Old Man's War By John Scalzi

Old Man's War

By John Scalzi

  • Release Date: 2007-04-01
  • Genre: Science Fiction
Score: 4.5
From 1,106 Ratings


John Perry did two things on his 75th birthday. First he visited his wife's grave. Then he joined the army.

The good news is that humanity finally made it into interstellar space. The bad news is that planets fit to live on are scarce-and aliens willing to fight for them are common. The universe, it turns out, is a hostile place.

So: we fight. To defend Earth (a target for our new enemies, should we let them get close enough) and to stake our own claim to planetary real estate. Far from Earth, the war has gone on for decades: brutal, bloody, unyielding.

Earth itself is a backwater. The bulk of humanity's resources are in the hands of the Colonial Defense Force, which shields the home planet from too much knowledge of the situation. What's known to everybody is that when you reach retirement age, you can join the CDF. They don't want young people; they want people who carry the knowledge and skills of decades of living. You'll be taken off Earth and never allowed to return. You'll serve your time at the front. And if you survive, you'll be given a generous homestead stake of your own, on one of our hard-won colony planets.

John Perry is taking that deal. He has only the vaguest idea what to expect. Because the actual fight, light-years from home, is far, far harder than he can imagine-and what he will become is far stranger.

At the publisher's request, this title is being sold without Digital Rights Management software (DRM) applied.


  • Sci Fyi That you’ve got to read.

    By arrowheadcakelady
    Old Man’s War is the best book I’ve read in a very long time. From the the first chapter I was drawn into the story and I didn’t put the book down until I was finished. This book is fast paced, action packed with humor and emotional content. If you consider yourself a reader, than it is imperative to read this book immediately.
  • Want to be young again after you “retire”?

    By DaveLevy
    The idea of “join the army, see the world” isn’t new. Even the sf addition of “meet interesting things and kill them” isn’t new. But the journey to get there and try and understand how humanity got there and where it is going is fresh and more nuanced than the golden age writers.
  • Nicely done SciFi Diversion

    By NotBrightEnough
    A nicely done science fiction diversion with only moments of techno babble. Principle character was credible without being superhero.
  • A story for older folks

    By Hlestringm
    If you are a bit older and remember science fiction from the 50’s and 60’s you tend to accept this story line better than younger folks. Plus there is a certain level of identity with the older soldier concept. Good story but could have left out some of the gratuitous sex stuff. Might be good enough to read the next in the series.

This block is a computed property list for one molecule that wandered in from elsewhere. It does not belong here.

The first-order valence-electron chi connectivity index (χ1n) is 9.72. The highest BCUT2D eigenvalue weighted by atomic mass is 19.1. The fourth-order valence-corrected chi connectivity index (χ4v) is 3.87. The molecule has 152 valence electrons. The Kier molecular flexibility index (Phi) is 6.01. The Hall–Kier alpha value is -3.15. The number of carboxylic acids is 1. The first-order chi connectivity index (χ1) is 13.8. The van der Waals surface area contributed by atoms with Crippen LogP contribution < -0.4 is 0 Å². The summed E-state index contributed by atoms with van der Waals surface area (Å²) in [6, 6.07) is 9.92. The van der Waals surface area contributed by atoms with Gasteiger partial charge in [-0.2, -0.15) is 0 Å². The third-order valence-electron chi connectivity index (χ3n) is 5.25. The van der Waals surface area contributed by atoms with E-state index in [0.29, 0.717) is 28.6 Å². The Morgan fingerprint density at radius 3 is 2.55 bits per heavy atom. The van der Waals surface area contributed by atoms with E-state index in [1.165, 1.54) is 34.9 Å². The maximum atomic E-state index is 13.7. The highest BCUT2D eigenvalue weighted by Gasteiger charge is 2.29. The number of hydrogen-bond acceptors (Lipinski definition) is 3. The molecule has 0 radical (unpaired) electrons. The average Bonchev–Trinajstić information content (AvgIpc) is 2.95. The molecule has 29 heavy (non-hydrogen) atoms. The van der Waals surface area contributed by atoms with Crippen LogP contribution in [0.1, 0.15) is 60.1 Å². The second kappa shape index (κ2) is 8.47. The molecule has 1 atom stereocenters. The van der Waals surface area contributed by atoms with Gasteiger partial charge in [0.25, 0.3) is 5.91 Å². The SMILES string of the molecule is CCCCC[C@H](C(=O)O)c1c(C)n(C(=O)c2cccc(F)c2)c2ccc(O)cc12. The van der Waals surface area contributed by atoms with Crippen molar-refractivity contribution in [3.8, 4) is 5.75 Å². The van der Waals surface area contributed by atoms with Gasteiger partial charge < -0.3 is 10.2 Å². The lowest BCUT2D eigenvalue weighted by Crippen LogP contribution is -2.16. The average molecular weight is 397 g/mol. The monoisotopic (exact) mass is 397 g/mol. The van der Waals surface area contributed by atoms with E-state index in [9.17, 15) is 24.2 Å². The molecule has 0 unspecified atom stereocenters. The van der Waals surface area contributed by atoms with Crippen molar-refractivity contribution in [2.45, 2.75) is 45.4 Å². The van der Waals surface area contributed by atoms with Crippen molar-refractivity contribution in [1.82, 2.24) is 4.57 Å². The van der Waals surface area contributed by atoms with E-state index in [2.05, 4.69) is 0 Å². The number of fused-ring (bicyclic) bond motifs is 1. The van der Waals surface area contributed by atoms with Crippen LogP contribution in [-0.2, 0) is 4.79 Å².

• Once You Start...

    By Mecca4BA
    I picked up this as a paperback at a book store in Grand Central Station in NYC. Just a little something to exercise the mind. I did not expect to find such a gem. By the time you get to the action (which doesn’t take long) you’re already wondering if there’s a sequel (which there are several... including one with an interesting twist). I’d love to see this as a movie.
  • Old Man’s War

    By Want my mags back
  • This was an interesting read

    By Person 183
    Well now I tried this book and it worked as a great gate keeper to the new world (for me) of science fiction. Although I did go to my nearest old man and suggest the book to him. When I told him the name he wondered if he heard me correctly. So he asked me to write it down, and I gave it to him. He was polite and kindly excused me. Then I was off but then I heard a grunt and guessed that it was him finally figuring the implications. Of what he guessed I meant, then I started hearing tearing. So well this is a difficult book to give to people over sixty who would be considered "old".
  • Meh

    By AfraidOfPolice
    The reviews were amazing so I read it. I considered the writing to be underwhelming. Calling this guy the next heinlein is reaching for sure.
  • The 21st Century Rewrite of Heinlein's Starship Troopers

    By JohnMHammer
    I stumbled across Scalzi when a very minor character on my favorite TV show of all time was seen reading this book. Scalzi was also a creative consultant on that show so, along with other members of that show's cast and production team, I've been following him on a Twitter list for some years now. On Twitter he is funny and interesting so when this book went on sale recently I decided to buy it here in the iBooks store. The book is well-written although the characters are mostly generic and flat; even the snarky narrator and hero isn't particularly distinctive as an individual person. The action is evenly paced between exposition disguised as dialogue. It tastes like a Heinlein novel. In fact, the entire book is basically a rewrite of Starship Troopers with cloned super-bodies taking the place of battle suits and a plethora of hostile races standing in for the bugs. This is not necessarily a bad thing but Scalzi breaks no new ground here nor are cultures or concepts explored beyond a most superficial level. I enjoyed reading this book but I don't feel motivated to read the other books in this series.
  • Overrated

    By Tachyon450
    Not terrible, but the glut of 5 star reviews today is insane. There is no way to adequately compare books and ratings since standards are so low everything nowadays is 5 star. The story is interesting as long as one doesn't get too involved in an actual plot. Everyone is an enemy, kill everyone and don't make an attempt to understand the science since in the future we know even less than now. I ordered the book after reading the author got a large advance on future books. I assume his books sell well, but not really my taste.